The Senate passed its budget two months ago, after 50 hours of debate and an all-night series of 70 amendment votes. The next step was to send members to a House-Senate conference committee, but the Republicans held that up, arguing that before the conference committee could work on an agreement, the Senate should decide what the agreement would say.
The obstructionists’ great fear — I swear to you this is true — is that if the House and Senate conferees get together, the Republicans from the House will be so overwhelmed by the charm and power of the Senate Democrats that they’ll agree to a grand bargain that includes raising the debt ceiling.
“Let me be clear. I don’t trust the Republicans,” said Senator Ted Cruz, a Republican.
This has been going on for ages. Recently, a couple of the Republican senators — John McCain and Susan Collins — demanded that their colleagues stop stalling and follow the rules. This could be a plus for my argument, since half of that little rebellion is a woman.
But it also brings up a second possibility, that if the Senate is inching slightly closer to the middle, it’s because many of the Republicans are beginning to reject Tea Party extremism due to their hatred of Ted Cruz.
“It has been suggested that those of us who are fighting to defend liberty, fighting to turn around the out-of-control spending and out-of-control debt in this country, fighting to defend the Constitution — it has been suggested that we are wacko birds,” Cruz said proudly. “Well, if that is the case, I will suggest to my friend from Arizona there may be more wacko birds in the Senate than is suspected.”
Actually, no student of the Senate has ever suggested a wacko bird shortage.
Cruz is aligned with other young Tea Party Republicans, including Mike Lee of Utah and Rand Paul of Kentucky. They’re all very conservative and very talkative, but senators target Cruz as the one who just goes on and on and on and on.
He’s definitely the person responsible for bringing back the maverick version of John McCain. You will remember McCain the campaign finance reformer who kept co-sponsoring bills about global warming with Joe Lieberman. The one John Kerry thought about making his running mate before Kerry stumbled on the truly exceptional alternative of John Edwards.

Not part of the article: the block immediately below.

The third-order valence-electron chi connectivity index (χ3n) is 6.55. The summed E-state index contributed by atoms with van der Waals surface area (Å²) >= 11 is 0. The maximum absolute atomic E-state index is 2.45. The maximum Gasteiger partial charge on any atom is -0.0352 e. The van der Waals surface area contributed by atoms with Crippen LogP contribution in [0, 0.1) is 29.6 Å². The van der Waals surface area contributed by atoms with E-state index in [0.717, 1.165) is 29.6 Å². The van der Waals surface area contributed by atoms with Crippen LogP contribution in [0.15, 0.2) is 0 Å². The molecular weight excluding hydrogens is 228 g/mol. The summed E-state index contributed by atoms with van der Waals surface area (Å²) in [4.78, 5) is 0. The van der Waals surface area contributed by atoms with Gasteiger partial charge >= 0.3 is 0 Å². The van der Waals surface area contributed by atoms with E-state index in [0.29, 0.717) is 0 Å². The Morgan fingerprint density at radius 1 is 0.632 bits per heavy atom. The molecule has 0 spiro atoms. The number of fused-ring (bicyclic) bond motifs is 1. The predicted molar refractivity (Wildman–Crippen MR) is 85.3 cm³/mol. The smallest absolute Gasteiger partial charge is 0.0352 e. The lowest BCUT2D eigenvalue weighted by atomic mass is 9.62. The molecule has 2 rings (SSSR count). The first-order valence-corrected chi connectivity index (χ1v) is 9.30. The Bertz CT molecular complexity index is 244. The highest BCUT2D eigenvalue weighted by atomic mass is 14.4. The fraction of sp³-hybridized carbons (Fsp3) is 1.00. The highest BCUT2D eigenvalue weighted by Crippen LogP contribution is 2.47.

The maverick McCain evolved into John McCain, terrible presidential candidate, and then John McCain, terrified right-wing Senate re-election candidate. The sullen, superpartisan version was bitter about losing the presidency to a cocky young whippersnapper like Barack Obama. But now McCain sees an Obama who has become winningly gray-haired and beleaguered. While in his place there is Ted Cruz, who is younger and cockier and a trillion times more irritating.
“When I travel across the state of Texas, men and women stop me all the time, and say: ‘Enough of the games. Go up there, roll up your sleeves, work with each other and fix the problem,’ ” Cruz lectured his colleagues this week, while he was engaged in stopping the budget process dead in its tracks for the ninth straight time.
So, people, who do you think has been more helpful in edging the Senate toward a pinch of progress? The women or Ted Cruz? One strives for collegiality by holding regular bipartisan dinners. One called his colleagues “squishes” for opposing a gun control filibuster.
I’m sticking with the girls. “Women seem to know how to work in a way that at least moves the process,” said Senator Barbara Mikulski of Maryland, the new chair of Appropriations. If you can agree on how to proceed, then maybe someday you get some progress.
On the other hand, Ted Cruz has memorized the Constitution.
Well, at least the Second Amendment, or parts thereof. You know, omitting the bit about “well regulated…”